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RockMelt Goes Mobile With iPhone Offering

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RockMelt Co-FounderRockMelt, the Mountain View, Calif.-based startup, is set to launch a mobile version of its browser with built-in social features. RockMelt’s move into mobile this week comes just one month after the public debut of its desktop browser.

The 33-person company is competing against giants such as Apple (s AAPL), Google (s GOOG), Microsoft (s MSFT), and Mozilla, and it needs to use its small size as an advantage by quickly out-innovating its rivals. The new mobile browser will allow current RockMelt users to access their bookmarks, contacts, and settings on their iOS devices, in addition to their desktops. (The app is still waiting on approval from Apple, but RockMelt expects it to be available by the end of the week.) The company has versions for Android and other mobile operating systems in the pipeline.

Other browsers already have desktop-to-mobile porting capabilities; the most notable are probably Mozilla’s Firefox Sync and Fennec and Opera’s Link. RockMelt says its offering is different because mobile sync is an automatic, core aspect of the browser’s user experience– not a feature available upon request.

“We’re not going for the power users, the ones who already know how to customize a browser,” Vishria said. Instead, RockMelt is aimed at the majority of today’s web users, people who navigate the web through a couple of websites like Facebook and would never tweak their browser preferences on their own.

RockMelt, which was co-founded by Vishria and Tim Howes, has raised approximately $10 million from venture capital investors including Andreesen Horowitz, First Round Capital, and Ron Conway.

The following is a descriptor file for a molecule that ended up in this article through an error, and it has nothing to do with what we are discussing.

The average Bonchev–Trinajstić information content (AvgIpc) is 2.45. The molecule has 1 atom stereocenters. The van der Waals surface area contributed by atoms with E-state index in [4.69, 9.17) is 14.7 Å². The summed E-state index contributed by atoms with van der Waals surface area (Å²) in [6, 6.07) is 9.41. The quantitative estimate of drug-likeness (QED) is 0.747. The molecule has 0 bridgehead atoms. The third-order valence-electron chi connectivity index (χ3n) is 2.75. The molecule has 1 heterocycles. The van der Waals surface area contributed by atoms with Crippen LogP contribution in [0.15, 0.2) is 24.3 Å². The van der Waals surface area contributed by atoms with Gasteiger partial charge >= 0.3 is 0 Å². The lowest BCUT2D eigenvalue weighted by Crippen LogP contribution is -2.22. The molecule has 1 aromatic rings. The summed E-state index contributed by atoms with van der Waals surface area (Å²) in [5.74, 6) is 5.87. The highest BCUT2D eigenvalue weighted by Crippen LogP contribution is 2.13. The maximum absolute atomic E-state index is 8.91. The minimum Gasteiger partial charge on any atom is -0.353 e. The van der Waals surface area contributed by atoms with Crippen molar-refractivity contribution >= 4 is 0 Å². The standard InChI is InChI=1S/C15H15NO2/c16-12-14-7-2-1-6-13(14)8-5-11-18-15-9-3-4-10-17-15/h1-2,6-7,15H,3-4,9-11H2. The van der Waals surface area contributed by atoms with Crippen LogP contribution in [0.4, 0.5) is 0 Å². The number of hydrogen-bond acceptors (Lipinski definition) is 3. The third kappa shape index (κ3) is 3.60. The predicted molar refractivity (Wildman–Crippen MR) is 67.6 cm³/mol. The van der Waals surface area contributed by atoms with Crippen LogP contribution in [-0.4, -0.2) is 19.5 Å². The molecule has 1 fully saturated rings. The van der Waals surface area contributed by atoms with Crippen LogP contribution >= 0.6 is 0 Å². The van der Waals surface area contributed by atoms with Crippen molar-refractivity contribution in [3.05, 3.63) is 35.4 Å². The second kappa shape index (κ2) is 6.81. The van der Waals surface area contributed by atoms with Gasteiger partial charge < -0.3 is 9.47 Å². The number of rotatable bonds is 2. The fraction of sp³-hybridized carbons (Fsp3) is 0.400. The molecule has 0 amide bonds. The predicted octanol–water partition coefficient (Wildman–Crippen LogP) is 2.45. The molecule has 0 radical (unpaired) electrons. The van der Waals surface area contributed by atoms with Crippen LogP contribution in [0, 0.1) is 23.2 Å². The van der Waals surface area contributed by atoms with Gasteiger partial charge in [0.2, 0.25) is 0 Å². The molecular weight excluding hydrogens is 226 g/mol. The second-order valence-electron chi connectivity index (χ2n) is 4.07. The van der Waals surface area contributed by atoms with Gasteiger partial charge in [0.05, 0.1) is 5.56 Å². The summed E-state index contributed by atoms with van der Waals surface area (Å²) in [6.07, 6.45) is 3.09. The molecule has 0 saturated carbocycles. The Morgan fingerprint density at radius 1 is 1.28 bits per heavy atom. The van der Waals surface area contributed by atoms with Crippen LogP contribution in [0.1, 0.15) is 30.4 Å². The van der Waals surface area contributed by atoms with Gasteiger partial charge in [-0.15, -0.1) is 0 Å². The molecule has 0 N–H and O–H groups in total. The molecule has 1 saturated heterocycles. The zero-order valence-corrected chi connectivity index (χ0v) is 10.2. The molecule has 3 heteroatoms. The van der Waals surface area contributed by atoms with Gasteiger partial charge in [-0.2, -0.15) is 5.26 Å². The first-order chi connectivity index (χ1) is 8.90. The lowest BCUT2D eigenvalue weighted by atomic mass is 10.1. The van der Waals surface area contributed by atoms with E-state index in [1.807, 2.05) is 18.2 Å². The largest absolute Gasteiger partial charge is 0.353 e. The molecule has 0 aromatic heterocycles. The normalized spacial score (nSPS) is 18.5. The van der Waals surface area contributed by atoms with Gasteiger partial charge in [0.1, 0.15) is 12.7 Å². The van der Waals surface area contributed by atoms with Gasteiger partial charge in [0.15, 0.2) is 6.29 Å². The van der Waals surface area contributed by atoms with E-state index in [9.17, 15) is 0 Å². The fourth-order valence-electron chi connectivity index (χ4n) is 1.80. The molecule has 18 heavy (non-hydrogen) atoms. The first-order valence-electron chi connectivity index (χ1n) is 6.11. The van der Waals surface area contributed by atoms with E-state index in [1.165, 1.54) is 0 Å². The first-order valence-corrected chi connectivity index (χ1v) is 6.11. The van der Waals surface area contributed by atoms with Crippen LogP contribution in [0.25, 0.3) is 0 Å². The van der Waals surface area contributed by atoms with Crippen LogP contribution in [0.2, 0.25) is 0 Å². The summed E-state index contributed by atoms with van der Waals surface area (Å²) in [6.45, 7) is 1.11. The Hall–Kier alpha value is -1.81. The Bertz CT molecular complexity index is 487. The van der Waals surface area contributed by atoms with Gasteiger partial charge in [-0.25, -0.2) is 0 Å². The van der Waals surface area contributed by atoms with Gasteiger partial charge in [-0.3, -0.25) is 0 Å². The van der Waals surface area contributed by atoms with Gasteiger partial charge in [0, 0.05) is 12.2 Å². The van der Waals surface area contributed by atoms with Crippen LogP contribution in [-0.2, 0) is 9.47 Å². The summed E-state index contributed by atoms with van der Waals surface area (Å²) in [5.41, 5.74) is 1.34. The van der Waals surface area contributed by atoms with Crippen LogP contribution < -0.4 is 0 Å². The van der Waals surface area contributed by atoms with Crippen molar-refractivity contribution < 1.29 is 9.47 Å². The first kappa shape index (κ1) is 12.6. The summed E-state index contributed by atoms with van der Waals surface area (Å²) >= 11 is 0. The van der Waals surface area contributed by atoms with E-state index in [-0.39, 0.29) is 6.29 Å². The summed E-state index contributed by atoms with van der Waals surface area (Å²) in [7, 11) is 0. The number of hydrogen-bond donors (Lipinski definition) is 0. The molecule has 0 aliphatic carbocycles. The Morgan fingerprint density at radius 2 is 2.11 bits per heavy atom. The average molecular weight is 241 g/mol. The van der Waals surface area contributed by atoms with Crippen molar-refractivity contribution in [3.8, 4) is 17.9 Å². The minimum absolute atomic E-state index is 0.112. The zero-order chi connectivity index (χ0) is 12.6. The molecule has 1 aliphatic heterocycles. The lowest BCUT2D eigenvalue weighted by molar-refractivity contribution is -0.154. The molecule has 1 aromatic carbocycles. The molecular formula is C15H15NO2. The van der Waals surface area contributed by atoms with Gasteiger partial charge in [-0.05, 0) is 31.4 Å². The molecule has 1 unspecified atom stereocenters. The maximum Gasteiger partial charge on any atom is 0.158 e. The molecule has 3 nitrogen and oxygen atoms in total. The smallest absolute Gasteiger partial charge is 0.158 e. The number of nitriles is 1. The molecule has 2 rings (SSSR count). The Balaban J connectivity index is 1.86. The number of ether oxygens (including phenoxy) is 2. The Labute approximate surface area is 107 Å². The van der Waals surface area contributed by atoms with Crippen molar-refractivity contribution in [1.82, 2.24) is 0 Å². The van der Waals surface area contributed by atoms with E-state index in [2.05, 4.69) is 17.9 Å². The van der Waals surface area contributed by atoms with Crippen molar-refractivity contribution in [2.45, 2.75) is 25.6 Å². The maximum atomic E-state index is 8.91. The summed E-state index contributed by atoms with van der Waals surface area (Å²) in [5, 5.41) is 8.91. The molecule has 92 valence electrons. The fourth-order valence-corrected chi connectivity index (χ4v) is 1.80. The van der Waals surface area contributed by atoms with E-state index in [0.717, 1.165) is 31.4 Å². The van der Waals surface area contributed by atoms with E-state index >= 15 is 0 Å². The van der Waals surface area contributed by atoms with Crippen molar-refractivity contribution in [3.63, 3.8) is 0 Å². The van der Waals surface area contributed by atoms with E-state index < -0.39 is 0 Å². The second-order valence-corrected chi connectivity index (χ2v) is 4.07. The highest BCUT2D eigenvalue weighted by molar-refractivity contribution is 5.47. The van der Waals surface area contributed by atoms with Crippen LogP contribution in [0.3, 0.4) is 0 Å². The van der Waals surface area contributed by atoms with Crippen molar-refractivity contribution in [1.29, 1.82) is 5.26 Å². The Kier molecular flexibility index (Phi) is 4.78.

4 Responses to “RockMelt Goes Mobile With iPhone Offering”

  1. RockMelt for iPhone is a great way to synchronize your digital life.
    Whatever you bookmark, save for later, and follow on the desktop would be available on your iPhone too.
    I’ve posted a quick review with some screenshots showing how it helps me in synchronizing my digital life from Mac to iPhone and vice versa here:
    Now, I’m looking forward for RockMelt for iPad, because I’m ready to RockMelt my entire gadget collection.. :D

  2. So what is the overlap between people who don’t tweak their browsers at all and those who would try a browser other than IE, or maybe Firefox?

    I’m guessing it’s pretty close to zero, though the smart folks at Andreesen Horowitz clearly have some other number in mind.

  3. marine layer

    If RockMelt can get an iPad version out the door soon so that I can standardize across desktop/mobile/tablet then I’m sold. The desktop browser is solid and social integration works without being intrusive.